The City of Demopolis lights path for Black Belt economic revival
DEMOPOLIS – Most people know the hardships of Alabama’s Black Belt — poverty, declining populations, lack of access to quality education and health care.
However, in northern Marengo County, one city has defied the worst of these trends.
Located on the bank of Tombigbee River, near its fork with the Black Warrior River, is the 200-year-old city of Demopolis. French colonists founded the Demopolis, a term for “The People’s City,” in 1817 and over time it was settled by other Europeans and American planters from the East Coast.
Initially, as Alabama developed from the south up, Demopolis was the last stop on the river before the advent of the lock and dam system.
Over time, the city benefitted from the various boom and bust cycles of agribusiness – cotton, cattle and catfish. Warehouses on the banks of the Tombigbee River attracted riverboat traffic. Later came the pulp and paper industry, lumber and timber, and cement made possible by the chalk in the soil.
Demopolis is a fair distance away from the hustle and bustle of Alabama’s metropolitan areas. Despite being connected by a four-laned U.S. Highway 80 and 20 minutes from Interstate 20/59, Demopolis is an hour-and-45-minute drive from Birmingham and Montgomery, and a two-and-a-half-hour drive from Mobile.
However, for those unfamiliar with Demopolis, it is one of the bright spots in the beleaguered Black Belt.
Education and Workforce Development
Demopolis Mayor John Laney sees his city’s model as a way to cure the region’s woes, which he argues requires regional cooperation.
“I think for the Black Belt itself, in this part of Alabama, to be successful, it won’t be any one area,” Laney said in an interview with Yellowhammer News. “It has to be all of us working together for the success of each other. I think Demopolis can be a very strong part of that team and I think we are doing things as a community to help improve and gain momentum towards that improvement.”
As an example of this cooperation, Laney highlighted growth in the Demopolis Higher Education Center, a dual-enrollment facility comprised of high school students and continuing education for adults from around Marengo County.
“You ask yourself, well how did that occur?” he said. “It occurred because people work together – that being the Alabama Community College System has taken an interest in the Black Belt, that being the vice-chancellor, Jeff Lynn, and the chancellor, Mr. Jimmy Baker, and Shelton State.”
“Those two entities have come in and are actively working to increase educational opportunities, not only for high school students, so that they’re work-ready when they come out of high school,” Laney continued. “But ultimately the goal is to have both programs in place for unemployed people as they want to gain the skills to participate in the workforce, as well as underemployed people that want to improve their level in the workforce.”
According to the Demopolis mayor, the success is all about team effort.
“It’s not any one thing. It’s everybody doing a little bit to where the total effort is greater than anything any one person is doing,” he said.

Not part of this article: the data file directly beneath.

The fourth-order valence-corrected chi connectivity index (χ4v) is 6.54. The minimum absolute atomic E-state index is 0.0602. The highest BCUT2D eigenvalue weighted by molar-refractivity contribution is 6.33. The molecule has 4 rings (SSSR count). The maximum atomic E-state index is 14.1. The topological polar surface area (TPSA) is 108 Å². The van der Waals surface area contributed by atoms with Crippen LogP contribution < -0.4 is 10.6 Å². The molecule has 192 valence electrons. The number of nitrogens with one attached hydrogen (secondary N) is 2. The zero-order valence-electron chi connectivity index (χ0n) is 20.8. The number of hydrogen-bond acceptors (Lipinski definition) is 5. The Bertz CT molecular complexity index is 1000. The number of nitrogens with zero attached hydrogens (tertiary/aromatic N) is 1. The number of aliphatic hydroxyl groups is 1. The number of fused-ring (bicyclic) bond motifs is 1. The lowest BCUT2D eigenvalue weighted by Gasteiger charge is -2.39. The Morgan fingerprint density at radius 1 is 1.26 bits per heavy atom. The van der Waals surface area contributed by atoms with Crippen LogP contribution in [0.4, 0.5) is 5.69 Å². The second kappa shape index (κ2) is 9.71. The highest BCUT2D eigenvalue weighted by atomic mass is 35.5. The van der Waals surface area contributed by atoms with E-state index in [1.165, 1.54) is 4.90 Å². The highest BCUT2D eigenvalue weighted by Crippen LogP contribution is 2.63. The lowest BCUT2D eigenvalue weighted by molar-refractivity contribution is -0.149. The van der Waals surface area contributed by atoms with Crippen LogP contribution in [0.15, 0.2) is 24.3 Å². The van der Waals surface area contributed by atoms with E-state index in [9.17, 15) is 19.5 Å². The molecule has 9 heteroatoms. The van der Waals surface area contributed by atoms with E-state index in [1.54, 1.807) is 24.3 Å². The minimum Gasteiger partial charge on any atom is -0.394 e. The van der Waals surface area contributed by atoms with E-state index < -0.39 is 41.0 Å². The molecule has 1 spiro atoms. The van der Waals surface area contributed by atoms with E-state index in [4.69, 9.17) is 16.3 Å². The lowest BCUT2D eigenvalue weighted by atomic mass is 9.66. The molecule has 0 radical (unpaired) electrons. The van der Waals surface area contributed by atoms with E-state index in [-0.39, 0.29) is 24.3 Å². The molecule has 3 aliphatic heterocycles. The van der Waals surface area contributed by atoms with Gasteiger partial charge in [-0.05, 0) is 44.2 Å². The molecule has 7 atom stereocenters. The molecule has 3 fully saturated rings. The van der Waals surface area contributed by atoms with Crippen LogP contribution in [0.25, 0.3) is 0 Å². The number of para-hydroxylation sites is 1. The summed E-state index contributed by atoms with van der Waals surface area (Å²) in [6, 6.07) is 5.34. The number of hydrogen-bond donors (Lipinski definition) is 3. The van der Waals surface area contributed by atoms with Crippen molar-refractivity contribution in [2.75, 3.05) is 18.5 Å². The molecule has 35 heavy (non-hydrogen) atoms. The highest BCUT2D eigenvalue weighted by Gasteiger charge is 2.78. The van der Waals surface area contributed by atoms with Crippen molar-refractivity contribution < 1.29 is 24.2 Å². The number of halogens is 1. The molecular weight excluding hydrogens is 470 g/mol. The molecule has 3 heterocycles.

Laney argued that workforce development is “critical.”
“The number one thing, in my opinion, is that you have a labor force or demonstrated that you can train a labor force in an area that a company is looking to locate,” he said. “And if you don’t have that capability, or demonstrate that you have that capability, you’re not going to get a second look. You probably won’t get a first look.”
Internet-readiness, Proximity to Interstates and Airports Highlight Infrastructure Offerings
Demopolis has three nearby industrial parks – one on its south side, another near its airport and one in the city of Linden, the county seat of Marengo County, approximately 17 miles away. According to Laney, all three parks have the “AT&T Fiber-ready” designation.
“We have two companies just in the last 12 months that have … relocated its corporate headquarters from an area that did not have good internet communication to Demopolis because of high-speed internet connection because their business takes them all over the Southeast,” Laney explained.
He added, “We have another company that was located just outside of our city limits that relocated their corporate office to inside our city limits, again, to get access to that high-speed internet because their operations literally go throughout the United States. It’s hard for a business to function today without that access to high-speed internet access.”
Demopolis is located on the U.S. Highway 80, a major east-west thoroughfare, which over the last decade-and-a-half has been fully four-laned from Interstate 65 near Montgomery to Interstates 20/59 near the Alabama-Mississippi state line.
“Having that four-lane access has made a big difference if you’re going from here south,” Laney said. “Again, if you’re going from here to Montgomery, having that four-lane access has made a big difference because it cuts down that travel time.”
Laney also touted Demopolis’ access to four commercial airports within a two-hour radius of his city: Meridian, Miss., Montgomery, Birmingham and Jackson, Miss.
“From here you have got a lot of flexibility as to where you choose to fly out of,” he said.
Overcoming the Rural Hospital Crisis
For much of rural Alabama, the loss of population has led to the loss of health care options, primarily hospitals. However, in early 2018, Demopolis’ Bryan W. Whitfield Hospital partnered with the University of Alabama-Birmingham (UAB) Health Systems.
“They’re beginning to show their benefit because they’ve just been instituted in the last four months,” Laney said. “But having that partnership with UAB is a key to helping our hospital turnaround because our hospital is a regional hospital, not a Demopolis hospital.”
As Laney explained, the hospital serves more than just the immediate area. Now it serves the entire west central Alabama portion of the Black Belt, making it a “regional health care center.”
Downtown Revitalization Through Ordinance Enforcement
For new visitors to Demopolis, one of the first things you’re likely to notice is the abundance of historic structures. There’s no shortage of Greek revival antebellum homes, brick walls with murals advertising products of another era and a theater district that once showcased the talents of 1920s silent screen star Henry B. Walthall, boxer Jack Dempsey and escape artist Harry Houdini.
Laney credits a revitalization effort underway in his city’s downtown to the enforcement of dilapidated property ordinances already on the books in Demopolis.
“It’s interesting because, for years, we’ve had ordinances on the books,” he said. “But we are now actively enforcing our ordinances. Two things we have going are first, our dilapidated housing program and in the last two years, we’ve taken down 20 dilapidated properties throughout the city to improve the quality of life throughout the neighborhoods.”
The other ordinances, Laney pointed to, are the “maintenance ordinances.”